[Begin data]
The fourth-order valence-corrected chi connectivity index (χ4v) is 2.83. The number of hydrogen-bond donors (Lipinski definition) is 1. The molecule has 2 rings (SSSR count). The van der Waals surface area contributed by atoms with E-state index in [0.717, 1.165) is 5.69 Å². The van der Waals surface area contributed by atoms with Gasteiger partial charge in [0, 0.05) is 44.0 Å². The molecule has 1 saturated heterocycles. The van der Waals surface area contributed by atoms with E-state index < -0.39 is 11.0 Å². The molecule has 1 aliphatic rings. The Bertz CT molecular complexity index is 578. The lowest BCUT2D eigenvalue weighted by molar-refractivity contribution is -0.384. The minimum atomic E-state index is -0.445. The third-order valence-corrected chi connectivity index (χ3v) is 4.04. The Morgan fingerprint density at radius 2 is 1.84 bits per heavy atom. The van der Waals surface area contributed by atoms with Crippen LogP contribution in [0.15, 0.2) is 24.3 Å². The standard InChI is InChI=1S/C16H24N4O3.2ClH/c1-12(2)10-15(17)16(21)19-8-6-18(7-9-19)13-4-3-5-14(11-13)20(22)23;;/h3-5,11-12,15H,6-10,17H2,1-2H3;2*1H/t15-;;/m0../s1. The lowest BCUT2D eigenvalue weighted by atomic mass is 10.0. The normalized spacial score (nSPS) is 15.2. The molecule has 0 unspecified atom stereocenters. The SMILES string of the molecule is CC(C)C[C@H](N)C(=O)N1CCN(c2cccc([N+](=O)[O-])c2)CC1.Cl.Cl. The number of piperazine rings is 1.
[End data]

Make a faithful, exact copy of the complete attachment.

The fourth-order valence-corrected chi connectivity index (χ4v) is 2.83. The number of hydrogen-bond donors (Lipinski definition) is 1. The molecule has 2 rings (SSSR count). The van der Waals surface area contributed by atoms with E-state index in [0.717, 1.165) is 5.69 Å². The van der Waals surface area contributed by atoms with Gasteiger partial charge in [0, 0.05) is 44.0 Å². The molecule has 1 saturated heterocycles. The van der Waals surface area contributed by atoms with E-state index < -0.39 is 11.0 Å². The molecule has 1 aliphatic rings. The Bertz CT molecular complexity index is 578. The lowest BCUT2D eigenvalue weighted by molar-refractivity contribution is -0.384. The minimum atomic E-state index is -0.445. The third-order valence-corrected chi connectivity index (χ3v) is 4.04. The Morgan fingerprint density at radius 2 is 1.84 bits per heavy atom. The van der Waals surface area contributed by atoms with Crippen LogP contribution in [0.15, 0.2) is 24.3 Å². The standard InChI is InChI=1S/C16H24N4O3.2ClH/c1-12(2)10-15(17)16(21)19-8-6-18(7-9-19)13-4-3-5-14(11-13)20(22)23;;/h3-5,11-12,15H,6-10,17H2,1-2H3;2*1H/t15-;;/m0../s1. The lowest BCUT2D eigenvalue weighted by atomic mass is 10.0. The normalized spacial score (nSPS) is 15.2. The molecule has 0 unspecified atom stereocenters. The SMILES string of the molecule is CC(C)C[C@H](N)C(=O)N1CCN(c2cccc([N+](=O)[O-])c2)CC1.Cl.Cl. The number of piperazine rings is 1.